(ii) to provide that service through shortwave, as well as through other means of distribution, as appropriate,

The RCI Action Committee called on the government of the day, and Canadian Heritage Minister James Moore in particular, to direct CBC to respect its obligations under the Broadcasting Act and Order in Council 2003-0358. Two months later – and with less than a month left before the end of shortwave broadcasting – the Minister directed the release of a new Order in Council, which removed the obligation to provide programming through shortwave broadcasts.

Radio Canada International ceased being a radio service. We lost our Chinese audience because our radio signals were not blocked by the Chinese authorities, but our website was. And we lost listeners around the world in places where the Internet was not accessible, or just too expensive to use.

We have no idea what motivated the latest change by Canadian Heritage Minister Steven Guilbeault and the government of Prime Minister Justin Trudeau. It seems more than a bit contradictory that a government that has said “Canada is back” would jeopardize the presence of its world service on the international stage by removing Radio Canada International’s last legal protection.

We hope parliamentarians will recognize the danger. This is not a partisan issue. As parliamentarians, they have a duty to prevent the government from proceeding with this proposed change to the Broadcasting Act.  For 30 years CBC/Radio-Canada has mismanaged and weakened Canada’s world service. It is now preparing to make RCI disappear as a world service.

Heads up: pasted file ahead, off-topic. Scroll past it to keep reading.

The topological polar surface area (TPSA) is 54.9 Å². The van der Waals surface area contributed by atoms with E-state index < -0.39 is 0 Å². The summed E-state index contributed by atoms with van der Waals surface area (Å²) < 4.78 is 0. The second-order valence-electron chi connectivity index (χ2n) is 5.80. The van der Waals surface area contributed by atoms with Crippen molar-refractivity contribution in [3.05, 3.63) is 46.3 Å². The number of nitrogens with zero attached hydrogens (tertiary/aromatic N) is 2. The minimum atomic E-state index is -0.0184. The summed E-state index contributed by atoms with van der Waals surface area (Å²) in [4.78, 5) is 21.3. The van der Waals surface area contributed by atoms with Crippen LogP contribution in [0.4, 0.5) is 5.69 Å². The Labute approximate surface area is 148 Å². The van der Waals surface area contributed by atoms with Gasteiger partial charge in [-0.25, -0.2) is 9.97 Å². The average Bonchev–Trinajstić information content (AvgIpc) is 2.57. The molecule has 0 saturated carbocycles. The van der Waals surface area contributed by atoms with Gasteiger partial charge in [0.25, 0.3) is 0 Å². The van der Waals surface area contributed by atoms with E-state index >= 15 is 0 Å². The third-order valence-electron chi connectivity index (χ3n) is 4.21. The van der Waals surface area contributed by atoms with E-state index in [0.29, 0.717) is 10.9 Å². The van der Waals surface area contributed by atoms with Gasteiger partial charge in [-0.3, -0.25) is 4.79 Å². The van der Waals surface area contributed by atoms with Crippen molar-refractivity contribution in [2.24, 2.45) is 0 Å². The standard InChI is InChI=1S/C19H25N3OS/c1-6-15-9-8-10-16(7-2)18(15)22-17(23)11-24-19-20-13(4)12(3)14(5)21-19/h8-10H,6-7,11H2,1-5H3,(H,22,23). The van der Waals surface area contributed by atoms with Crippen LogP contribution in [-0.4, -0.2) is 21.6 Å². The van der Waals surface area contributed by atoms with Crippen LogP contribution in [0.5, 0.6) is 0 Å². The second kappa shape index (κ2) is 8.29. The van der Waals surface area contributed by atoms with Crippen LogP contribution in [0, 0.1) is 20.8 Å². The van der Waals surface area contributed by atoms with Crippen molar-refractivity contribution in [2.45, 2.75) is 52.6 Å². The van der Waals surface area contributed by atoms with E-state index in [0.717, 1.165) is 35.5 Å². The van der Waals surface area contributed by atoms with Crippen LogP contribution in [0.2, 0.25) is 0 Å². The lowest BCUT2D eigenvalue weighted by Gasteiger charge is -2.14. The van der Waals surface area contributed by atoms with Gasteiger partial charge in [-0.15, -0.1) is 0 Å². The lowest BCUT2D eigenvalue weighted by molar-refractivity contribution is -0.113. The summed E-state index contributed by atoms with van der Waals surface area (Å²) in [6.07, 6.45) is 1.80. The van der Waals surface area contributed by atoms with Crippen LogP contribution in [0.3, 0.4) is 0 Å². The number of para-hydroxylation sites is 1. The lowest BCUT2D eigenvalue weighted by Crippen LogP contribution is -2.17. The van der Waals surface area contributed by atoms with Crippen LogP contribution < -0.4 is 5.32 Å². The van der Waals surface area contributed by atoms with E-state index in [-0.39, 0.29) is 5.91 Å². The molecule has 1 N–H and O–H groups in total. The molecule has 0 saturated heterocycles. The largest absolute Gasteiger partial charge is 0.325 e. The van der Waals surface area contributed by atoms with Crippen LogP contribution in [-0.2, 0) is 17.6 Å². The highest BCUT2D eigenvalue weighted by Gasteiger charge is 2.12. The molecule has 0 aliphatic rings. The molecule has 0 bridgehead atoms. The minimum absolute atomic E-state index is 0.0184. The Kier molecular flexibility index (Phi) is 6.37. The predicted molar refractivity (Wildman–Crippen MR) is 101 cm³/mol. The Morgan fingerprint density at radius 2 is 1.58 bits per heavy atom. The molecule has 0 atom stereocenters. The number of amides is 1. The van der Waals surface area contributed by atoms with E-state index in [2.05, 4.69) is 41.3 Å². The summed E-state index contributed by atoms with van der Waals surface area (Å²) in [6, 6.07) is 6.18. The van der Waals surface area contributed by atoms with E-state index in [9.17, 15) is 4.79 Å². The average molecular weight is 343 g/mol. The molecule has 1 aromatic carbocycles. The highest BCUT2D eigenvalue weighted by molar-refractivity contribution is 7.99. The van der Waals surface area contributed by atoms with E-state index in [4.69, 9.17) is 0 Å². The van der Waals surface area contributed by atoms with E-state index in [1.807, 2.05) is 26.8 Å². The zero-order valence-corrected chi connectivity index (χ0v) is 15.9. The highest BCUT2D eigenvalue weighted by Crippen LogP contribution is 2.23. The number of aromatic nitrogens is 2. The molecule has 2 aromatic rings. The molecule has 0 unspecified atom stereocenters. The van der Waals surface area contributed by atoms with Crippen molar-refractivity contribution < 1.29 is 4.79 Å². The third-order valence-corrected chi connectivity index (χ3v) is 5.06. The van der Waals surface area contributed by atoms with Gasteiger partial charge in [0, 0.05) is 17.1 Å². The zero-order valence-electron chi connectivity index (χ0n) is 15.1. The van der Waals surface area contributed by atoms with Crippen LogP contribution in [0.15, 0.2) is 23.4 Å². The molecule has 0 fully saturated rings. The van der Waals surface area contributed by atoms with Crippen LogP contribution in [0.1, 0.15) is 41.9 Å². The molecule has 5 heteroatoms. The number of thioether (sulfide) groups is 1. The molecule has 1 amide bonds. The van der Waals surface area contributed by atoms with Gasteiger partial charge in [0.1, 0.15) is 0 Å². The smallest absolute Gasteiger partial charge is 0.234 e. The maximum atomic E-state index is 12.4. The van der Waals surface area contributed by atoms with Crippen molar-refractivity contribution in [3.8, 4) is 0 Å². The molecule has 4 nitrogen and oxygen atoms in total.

It can be stopped. First by blocking CBC/Radio-Canada’s new policy announced on December 3, 2020, which is in violation of Article 46 (2) of the existing Broadcasting Act. Second, the government must replace the proposed change with a strengthened and robust article defining a status for the international service that will allow it to continue its work as a respected international broadcaster with the essential degree of financial and editorial autonomy.

The future of Canada’s voice to the world is in the hands of our parliamentarians. Its future depends on their making the right decision.


Link to the present Broadcasting Act of 1991 here

Link to the proposed new Broadcasting Act here

(In both cases use the keywords “international service” to find Article 46.2)

Link to the Order in Council 2012-0775, in effect now here

Link to the Order in Council 2003-0358 with the obligation for shortwave here

Thirty years of mismanagement by the CBC of RCI here

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Article by Admin RCI Action Committee Website

Wojtek Gwiazda has been the spokesperson for the RCI Action Committee since 1991. The Committee is supported and funded by the union that represents almost all RCI employees: the Syndicat des travailleuses et travailleurs de Radio-Canada (STTRC formerly SCRC). E-mail: Read 112 articles by Admin RCI Action Committee Website